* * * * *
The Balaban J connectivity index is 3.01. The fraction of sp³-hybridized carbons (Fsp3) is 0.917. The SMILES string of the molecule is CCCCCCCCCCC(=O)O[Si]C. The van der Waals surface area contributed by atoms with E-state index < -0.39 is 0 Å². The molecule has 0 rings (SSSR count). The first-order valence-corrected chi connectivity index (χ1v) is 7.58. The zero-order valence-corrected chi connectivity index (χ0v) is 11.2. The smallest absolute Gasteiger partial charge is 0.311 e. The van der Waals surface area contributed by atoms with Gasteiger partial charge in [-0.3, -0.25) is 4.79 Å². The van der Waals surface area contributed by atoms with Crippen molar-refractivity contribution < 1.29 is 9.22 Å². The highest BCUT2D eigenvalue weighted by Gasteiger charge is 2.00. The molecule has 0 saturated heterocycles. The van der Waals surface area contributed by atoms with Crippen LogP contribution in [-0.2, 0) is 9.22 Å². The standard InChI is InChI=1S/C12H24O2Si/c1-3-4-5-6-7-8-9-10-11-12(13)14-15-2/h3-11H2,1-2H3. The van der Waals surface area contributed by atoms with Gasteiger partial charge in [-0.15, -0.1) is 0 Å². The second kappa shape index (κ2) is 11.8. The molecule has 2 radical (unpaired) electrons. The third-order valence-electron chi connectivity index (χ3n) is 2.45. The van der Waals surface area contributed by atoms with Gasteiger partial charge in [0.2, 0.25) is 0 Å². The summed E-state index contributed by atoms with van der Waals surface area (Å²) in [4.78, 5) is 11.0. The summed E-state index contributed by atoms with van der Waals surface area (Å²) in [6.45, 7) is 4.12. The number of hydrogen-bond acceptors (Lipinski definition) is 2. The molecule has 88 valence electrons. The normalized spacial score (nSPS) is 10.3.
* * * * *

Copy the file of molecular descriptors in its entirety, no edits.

The Balaban J connectivity index is 3.01. The fraction of sp³-hybridized carbons (Fsp3) is 0.917. The SMILES string of the molecule is CCCCCCCCCCC(=O)O[Si]C. The van der Waals surface area contributed by atoms with E-state index < -0.39 is 0 Å². The molecule has 0 rings (SSSR count). The first-order valence-corrected chi connectivity index (χ1v) is 7.58. The zero-order valence-corrected chi connectivity index (χ0v) is 11.2. The smallest absolute Gasteiger partial charge is 0.311 e. The van der Waals surface area contributed by atoms with Gasteiger partial charge in [-0.3, -0.25) is 4.79 Å². The van der Waals surface area contributed by atoms with Crippen molar-refractivity contribution < 1.29 is 9.22 Å². The highest BCUT2D eigenvalue weighted by Gasteiger charge is 2.00. The molecule has 0 saturated heterocycles. The van der Waals surface area contributed by atoms with Crippen LogP contribution in [-0.2, 0) is 9.22 Å². The standard InChI is InChI=1S/C12H24O2Si/c1-3-4-5-6-7-8-9-10-11-12(13)14-15-2/h3-11H2,1-2H3. The van der Waals surface area contributed by atoms with Gasteiger partial charge in [-0.15, -0.1) is 0 Å². The second kappa shape index (κ2) is 11.8. The molecule has 2 radical (unpaired) electrons. The third-order valence-electron chi connectivity index (χ3n) is 2.45. The van der Waals surface area contributed by atoms with Gasteiger partial charge in [0.2, 0.25) is 0 Å². The summed E-state index contributed by atoms with van der Waals surface area (Å²) in [4.78, 5) is 11.0. The summed E-state index contributed by atoms with van der Waals surface area (Å²) in [6.45, 7) is 4.12. The number of hydrogen-bond acceptors (Lipinski definition) is 2. The molecule has 88 valence electrons. The normalized spacial score (nSPS) is 10.3.